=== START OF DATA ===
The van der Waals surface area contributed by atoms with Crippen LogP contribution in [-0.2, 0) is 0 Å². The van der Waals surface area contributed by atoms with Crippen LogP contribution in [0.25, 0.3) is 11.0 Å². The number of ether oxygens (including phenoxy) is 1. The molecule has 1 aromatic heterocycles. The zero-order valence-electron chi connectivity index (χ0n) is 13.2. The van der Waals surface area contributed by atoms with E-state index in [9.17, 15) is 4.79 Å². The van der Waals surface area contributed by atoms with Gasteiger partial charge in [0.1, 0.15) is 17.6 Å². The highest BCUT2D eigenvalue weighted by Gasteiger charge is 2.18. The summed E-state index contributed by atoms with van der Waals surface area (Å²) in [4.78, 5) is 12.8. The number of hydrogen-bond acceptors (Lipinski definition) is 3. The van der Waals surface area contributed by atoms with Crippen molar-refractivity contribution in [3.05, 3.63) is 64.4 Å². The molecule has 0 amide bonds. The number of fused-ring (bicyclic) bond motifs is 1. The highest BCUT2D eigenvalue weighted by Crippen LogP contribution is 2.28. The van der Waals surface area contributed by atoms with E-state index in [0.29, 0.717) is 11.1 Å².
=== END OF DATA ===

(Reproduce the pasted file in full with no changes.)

The van der Waals surface area contributed by atoms with Crippen LogP contribution in [-0.2, 0) is 0 Å². The van der Waals surface area contributed by atoms with Crippen LogP contribution in [0.25, 0.3) is 11.0 Å². The number of ether oxygens (including phenoxy) is 1. The molecule has 1 aromatic heterocycles. The zero-order valence-electron chi connectivity index (χ0n) is 13.2. The van der Waals surface area contributed by atoms with E-state index in [9.17, 15) is 4.79 Å². The van der Waals surface area contributed by atoms with Gasteiger partial charge in [0.1, 0.15) is 17.6 Å². The highest BCUT2D eigenvalue weighted by Gasteiger charge is 2.18. The summed E-state index contributed by atoms with van der Waals surface area (Å²) in [4.78, 5) is 12.8. The number of hydrogen-bond acceptors (Lipinski definition) is 3. The van der Waals surface area contributed by atoms with Crippen molar-refractivity contribution in [3.05, 3.63) is 64.4 Å². The molecule has 0 amide bonds. The number of fused-ring (bicyclic) bond motifs is 1. The highest BCUT2D eigenvalue weighted by Crippen LogP contribution is 2.28. The van der Waals surface area contributed by atoms with E-state index in [0.29, 0.717) is 11.1 Å².